Not that any of this matters to Thornton's supporters. All they ever wanted of him was the threat of a fight, the occasional actual fight (it doesn't matter if he spent most of his time getting fed this season), leadership, accountability, water bottle squirts, questioning the manhood of opposing players, and reminding his teammates how often they have to score. You know, intangibles.
These fans would go to bat for him forever. They very much see their king as still having all his beautiful clothes on, and would consequently ignore every time a Bruin was the subject of a suspendable hit with Thornton in the lineup (an average one per season over the last six years, not including the Savard/Cooke incident) because his presence necessarily had to be seen as a “deterrent” if his continual use in the lineup were to be justified. They'd also ignore the time he almost ended someone's career in the dirtiest possible manner just days after saying he's “too honorable.”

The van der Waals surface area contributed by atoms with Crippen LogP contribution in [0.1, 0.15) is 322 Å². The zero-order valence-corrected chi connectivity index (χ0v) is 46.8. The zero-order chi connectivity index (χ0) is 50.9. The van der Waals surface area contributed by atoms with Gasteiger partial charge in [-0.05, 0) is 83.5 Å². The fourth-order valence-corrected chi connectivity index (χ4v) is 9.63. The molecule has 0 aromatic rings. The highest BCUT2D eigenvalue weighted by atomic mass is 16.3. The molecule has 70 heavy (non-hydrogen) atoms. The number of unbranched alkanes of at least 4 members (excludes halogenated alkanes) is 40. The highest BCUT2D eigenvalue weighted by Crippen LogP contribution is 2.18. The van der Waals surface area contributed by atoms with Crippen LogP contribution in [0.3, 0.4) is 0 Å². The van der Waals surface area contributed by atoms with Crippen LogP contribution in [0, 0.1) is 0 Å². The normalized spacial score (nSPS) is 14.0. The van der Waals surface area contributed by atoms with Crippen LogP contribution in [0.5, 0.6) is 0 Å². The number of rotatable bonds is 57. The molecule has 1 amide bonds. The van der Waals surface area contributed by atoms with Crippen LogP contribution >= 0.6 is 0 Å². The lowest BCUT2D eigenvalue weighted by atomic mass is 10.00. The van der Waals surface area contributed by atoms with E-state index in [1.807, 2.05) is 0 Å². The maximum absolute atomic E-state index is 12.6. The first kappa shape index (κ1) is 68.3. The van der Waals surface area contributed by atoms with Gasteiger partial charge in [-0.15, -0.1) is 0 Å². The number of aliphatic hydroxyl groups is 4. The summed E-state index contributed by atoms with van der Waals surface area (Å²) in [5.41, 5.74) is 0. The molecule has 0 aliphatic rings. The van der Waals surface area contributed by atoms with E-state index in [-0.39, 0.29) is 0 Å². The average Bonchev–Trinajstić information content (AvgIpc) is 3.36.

But this is the way the league is going. As much as some people would still enjoy barbarians like Thornton banging rocks together in a futile attempt to make fire between shifts, the reality of the situation is that the league is very quickly changing its attitude toward enforcers and what they do for teams. People have long thought fighting prevents injuries. It doesn't. People have long thought fighting swings momentum in games. It doesn't. What it does is entertain people, and that's why staged fighting in particular is still allowed in a league that's been hit with concussion lawsuits and gone well out of its way to otherwise prevent serious head injury. Even in the face of death.